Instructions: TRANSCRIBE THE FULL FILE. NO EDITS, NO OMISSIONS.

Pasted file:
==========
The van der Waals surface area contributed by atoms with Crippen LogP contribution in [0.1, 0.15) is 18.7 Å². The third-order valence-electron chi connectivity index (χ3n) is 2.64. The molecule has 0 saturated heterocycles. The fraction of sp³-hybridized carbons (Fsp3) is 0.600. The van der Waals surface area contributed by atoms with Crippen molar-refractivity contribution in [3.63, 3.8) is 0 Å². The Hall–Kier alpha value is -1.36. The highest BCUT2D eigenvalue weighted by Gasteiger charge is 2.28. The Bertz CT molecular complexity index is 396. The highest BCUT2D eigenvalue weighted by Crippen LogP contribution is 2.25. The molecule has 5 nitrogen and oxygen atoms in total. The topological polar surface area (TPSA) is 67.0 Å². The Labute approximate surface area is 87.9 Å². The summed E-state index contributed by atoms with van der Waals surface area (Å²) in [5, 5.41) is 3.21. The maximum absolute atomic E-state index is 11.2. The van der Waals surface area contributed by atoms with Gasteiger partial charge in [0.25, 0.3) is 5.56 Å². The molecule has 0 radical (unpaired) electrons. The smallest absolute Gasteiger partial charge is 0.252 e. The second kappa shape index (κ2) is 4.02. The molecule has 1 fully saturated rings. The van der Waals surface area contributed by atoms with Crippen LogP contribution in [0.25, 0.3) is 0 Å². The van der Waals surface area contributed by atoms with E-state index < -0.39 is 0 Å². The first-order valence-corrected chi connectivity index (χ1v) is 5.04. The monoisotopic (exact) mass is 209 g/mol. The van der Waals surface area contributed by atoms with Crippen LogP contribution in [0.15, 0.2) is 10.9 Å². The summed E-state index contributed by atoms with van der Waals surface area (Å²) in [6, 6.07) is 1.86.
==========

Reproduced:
The van der Waals surface area contributed by atoms with Crippen LogP contribution in [0.1, 0.15) is 18.7 Å². The third-order valence-electron chi connectivity index (χ3n) is 2.64. The molecule has 0 saturated heterocycles. The fraction of sp³-hybridized carbons (Fsp3) is 0.600. The van der Waals surface area contributed by atoms with Crippen molar-refractivity contribution in [3.63, 3.8) is 0 Å². The Hall–Kier alpha value is -1.36. The highest BCUT2D eigenvalue weighted by Gasteiger charge is 2.28. The Bertz CT molecular complexity index is 396. The highest BCUT2D eigenvalue weighted by Crippen LogP contribution is 2.25. The molecule has 5 nitrogen and oxygen atoms in total. The topological polar surface area (TPSA) is 67.0 Å². The Labute approximate surface area is 87.9 Å². The summed E-state index contributed by atoms with van der Waals surface area (Å²) in [5, 5.41) is 3.21. The maximum absolute atomic E-state index is 11.2. The van der Waals surface area contributed by atoms with Gasteiger partial charge in [0.25, 0.3) is 5.56 Å². The molecule has 0 radical (unpaired) electrons. The smallest absolute Gasteiger partial charge is 0.252 e. The second kappa shape index (κ2) is 4.02. The molecule has 1 fully saturated rings. The van der Waals surface area contributed by atoms with Crippen LogP contribution in [0.25, 0.3) is 0 Å². The van der Waals surface area contributed by atoms with E-state index < -0.39 is 0 Å². The first-order valence-corrected chi connectivity index (χ1v) is 5.04. The monoisotopic (exact) mass is 209 g/mol. The van der Waals surface area contributed by atoms with Crippen LogP contribution in [0.15, 0.2) is 10.9 Å². The summed E-state index contributed by atoms with van der Waals surface area (Å²) in [6, 6.07) is 1.86.